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What is genetic counseling?

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Genetic counseling is the process of determining the risk you have of passing on an inheritable disease to your baby. Genetic counseling involves a specially trained healthcare professional who identifies families at risk, investigates the problem present in the family, interprets information about the disorder, analyzes inheritance patterns and risks of recurrence, and reviews available options with the family.

Who should seek genetic counseling?

Genetic counseling is not necessary for the majority of couples who are pregnant or planning on getting pregnant. Genetic counseling should be considered by couples who have one or more of the following risk factors:

  • Abnormal results are obtained from routine prenatal testing
  • Amniocentesis results identify a chromosomal defect
  • An inherited disease is present in a close family member
  • If either partner has already had a child with a birth defect or genetic disorder
  • If the mother is over 35 years old

The following represents some of the ethnic groups which have a greater chance for certain genetic defects:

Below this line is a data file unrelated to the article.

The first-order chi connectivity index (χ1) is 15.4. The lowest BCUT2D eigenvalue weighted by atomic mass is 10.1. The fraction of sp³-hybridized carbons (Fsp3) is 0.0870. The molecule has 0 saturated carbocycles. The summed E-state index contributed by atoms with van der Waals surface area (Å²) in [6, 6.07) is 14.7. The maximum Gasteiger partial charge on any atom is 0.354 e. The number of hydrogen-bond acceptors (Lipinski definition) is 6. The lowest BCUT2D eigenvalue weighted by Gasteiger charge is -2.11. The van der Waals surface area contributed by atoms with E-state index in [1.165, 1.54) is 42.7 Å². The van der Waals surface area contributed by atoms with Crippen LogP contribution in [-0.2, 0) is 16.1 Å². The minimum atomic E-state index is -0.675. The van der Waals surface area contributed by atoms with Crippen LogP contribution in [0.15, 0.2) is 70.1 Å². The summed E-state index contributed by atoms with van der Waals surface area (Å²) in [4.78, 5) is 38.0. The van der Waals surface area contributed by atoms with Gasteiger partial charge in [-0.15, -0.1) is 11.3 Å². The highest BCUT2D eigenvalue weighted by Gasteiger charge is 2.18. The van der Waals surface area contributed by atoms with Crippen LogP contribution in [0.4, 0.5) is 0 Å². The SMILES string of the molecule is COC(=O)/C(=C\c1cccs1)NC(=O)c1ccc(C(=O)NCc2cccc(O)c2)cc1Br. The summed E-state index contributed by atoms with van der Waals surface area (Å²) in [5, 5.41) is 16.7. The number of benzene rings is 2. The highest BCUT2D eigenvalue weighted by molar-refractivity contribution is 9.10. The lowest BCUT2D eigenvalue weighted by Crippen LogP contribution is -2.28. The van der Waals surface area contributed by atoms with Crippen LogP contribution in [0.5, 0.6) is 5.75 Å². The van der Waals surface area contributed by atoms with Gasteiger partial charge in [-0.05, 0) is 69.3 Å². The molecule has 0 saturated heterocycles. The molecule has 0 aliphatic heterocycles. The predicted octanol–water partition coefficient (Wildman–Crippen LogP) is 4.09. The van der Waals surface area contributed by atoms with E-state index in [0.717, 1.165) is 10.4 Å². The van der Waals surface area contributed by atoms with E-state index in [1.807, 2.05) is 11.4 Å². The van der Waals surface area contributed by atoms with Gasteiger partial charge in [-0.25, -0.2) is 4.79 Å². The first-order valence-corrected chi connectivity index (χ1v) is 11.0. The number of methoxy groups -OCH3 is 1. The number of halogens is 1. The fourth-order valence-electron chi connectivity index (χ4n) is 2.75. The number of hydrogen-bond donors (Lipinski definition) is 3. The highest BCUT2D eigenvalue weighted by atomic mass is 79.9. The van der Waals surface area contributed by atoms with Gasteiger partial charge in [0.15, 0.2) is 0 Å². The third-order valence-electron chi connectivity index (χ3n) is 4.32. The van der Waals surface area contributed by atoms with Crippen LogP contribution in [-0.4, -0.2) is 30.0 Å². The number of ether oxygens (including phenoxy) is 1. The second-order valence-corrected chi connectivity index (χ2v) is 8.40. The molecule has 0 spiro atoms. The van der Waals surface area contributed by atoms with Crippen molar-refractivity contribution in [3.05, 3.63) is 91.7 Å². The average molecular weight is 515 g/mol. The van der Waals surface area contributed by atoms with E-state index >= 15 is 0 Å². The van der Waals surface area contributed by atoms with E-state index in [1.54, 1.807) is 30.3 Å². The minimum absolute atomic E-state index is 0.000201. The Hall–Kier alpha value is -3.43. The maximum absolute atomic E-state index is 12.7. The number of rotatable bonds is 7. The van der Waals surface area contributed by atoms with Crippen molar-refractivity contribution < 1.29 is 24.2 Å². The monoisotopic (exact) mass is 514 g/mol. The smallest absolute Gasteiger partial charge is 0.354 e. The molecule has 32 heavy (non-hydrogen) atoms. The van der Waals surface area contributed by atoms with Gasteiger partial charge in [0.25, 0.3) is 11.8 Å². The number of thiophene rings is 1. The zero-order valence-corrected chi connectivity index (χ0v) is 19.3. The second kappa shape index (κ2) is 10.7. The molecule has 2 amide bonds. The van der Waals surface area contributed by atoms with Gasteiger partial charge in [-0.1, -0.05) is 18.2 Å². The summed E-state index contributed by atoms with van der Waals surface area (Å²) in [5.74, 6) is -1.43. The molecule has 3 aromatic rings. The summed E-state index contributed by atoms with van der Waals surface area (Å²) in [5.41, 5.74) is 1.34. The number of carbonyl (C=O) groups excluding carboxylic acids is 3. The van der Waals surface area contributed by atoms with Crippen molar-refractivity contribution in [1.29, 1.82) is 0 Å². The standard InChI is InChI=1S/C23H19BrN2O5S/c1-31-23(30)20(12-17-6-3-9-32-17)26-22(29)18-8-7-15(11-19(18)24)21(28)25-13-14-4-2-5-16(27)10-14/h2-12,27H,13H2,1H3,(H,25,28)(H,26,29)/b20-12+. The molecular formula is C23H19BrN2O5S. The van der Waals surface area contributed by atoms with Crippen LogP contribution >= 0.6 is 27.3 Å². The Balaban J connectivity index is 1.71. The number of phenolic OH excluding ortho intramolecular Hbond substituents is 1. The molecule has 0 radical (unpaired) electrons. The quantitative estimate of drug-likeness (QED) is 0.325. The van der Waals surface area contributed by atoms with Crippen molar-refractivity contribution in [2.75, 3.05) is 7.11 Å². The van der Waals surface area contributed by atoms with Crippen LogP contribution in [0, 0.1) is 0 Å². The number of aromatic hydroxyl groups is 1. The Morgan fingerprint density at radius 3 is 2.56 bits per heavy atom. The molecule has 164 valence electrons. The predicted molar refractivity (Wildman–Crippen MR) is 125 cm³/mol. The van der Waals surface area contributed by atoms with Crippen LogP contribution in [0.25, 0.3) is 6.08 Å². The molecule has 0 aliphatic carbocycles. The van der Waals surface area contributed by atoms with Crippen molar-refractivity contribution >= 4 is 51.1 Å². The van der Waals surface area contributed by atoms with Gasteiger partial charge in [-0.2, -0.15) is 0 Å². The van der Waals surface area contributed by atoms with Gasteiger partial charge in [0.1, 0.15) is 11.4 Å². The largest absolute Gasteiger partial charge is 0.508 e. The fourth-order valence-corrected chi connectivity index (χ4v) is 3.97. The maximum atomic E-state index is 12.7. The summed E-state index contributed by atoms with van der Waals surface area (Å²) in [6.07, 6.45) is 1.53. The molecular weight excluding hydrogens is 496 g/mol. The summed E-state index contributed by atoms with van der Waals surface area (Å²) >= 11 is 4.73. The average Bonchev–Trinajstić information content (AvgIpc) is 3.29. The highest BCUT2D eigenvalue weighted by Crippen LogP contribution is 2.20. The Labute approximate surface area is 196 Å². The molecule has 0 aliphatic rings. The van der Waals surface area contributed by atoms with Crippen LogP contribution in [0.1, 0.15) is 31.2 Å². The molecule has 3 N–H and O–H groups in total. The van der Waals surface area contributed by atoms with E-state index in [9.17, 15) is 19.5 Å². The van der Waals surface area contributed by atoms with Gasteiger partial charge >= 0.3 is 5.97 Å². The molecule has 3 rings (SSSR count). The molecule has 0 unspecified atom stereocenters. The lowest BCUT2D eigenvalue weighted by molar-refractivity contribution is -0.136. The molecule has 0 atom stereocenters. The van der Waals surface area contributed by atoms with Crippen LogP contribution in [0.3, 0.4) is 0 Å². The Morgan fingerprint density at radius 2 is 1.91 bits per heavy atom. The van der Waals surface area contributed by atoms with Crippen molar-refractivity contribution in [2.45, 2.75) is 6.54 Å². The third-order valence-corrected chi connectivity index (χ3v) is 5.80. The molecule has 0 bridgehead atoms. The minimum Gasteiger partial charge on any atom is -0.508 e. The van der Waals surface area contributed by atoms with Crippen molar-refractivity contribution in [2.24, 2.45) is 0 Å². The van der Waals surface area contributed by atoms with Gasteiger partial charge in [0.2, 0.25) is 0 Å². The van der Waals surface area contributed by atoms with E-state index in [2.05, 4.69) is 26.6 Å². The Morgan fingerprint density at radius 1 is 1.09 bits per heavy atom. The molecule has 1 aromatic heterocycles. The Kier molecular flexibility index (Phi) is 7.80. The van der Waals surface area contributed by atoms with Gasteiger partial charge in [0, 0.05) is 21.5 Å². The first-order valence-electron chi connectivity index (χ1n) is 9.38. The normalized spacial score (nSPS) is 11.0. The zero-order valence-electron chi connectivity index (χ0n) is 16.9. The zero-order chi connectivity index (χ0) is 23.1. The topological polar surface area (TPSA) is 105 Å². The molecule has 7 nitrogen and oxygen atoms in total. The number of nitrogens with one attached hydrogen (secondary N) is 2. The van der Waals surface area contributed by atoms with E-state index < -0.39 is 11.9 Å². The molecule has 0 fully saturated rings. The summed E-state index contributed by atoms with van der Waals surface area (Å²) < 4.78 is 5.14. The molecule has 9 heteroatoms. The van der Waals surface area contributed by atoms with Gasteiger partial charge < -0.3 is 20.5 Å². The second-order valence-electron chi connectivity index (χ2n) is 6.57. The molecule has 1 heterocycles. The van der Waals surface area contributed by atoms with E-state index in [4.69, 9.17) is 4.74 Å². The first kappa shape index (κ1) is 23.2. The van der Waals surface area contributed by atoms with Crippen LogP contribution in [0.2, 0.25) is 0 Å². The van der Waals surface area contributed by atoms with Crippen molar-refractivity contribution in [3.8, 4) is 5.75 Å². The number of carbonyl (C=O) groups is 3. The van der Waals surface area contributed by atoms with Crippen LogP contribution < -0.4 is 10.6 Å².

Ethnic Group

Genetic Defect

African Americans Sickle Cell Anemia
Central or Eastern Jews Tay - Sachs disease
Italian, Greek, Middle Eastern Thalassemia

What is involved in genetic counseling?

When you are working with a genetic counselor there are a number of things you should expect. You should start with your blood relatives on both sides to begin creating a comprehensive background on specific diseases and why they occurred. This is probably the most important piece of evaluating genetic risks.

To help facilitate this evaluation, your healthcare provider will probably ask some of the following questions:

  • Do you have a history of diabetes, hypertension, cancer or twins?
  • Are there any diseases that seem to run in your family?
  • Is there a history of genetic disease like cystic fibrosis, hemophilia, or muscular dystrophy?
  • Is there anyone with mental retardation or any kind of birth defect?
  • Have any of your sisters, cousins, or other relatives had problems with their pregnancies?
  • Are your parents alive, and are they healthy?
  • What is your ethnic background?
  • Is there any reason that you suspect that your baby may be born with a birth defect or other medical problem?
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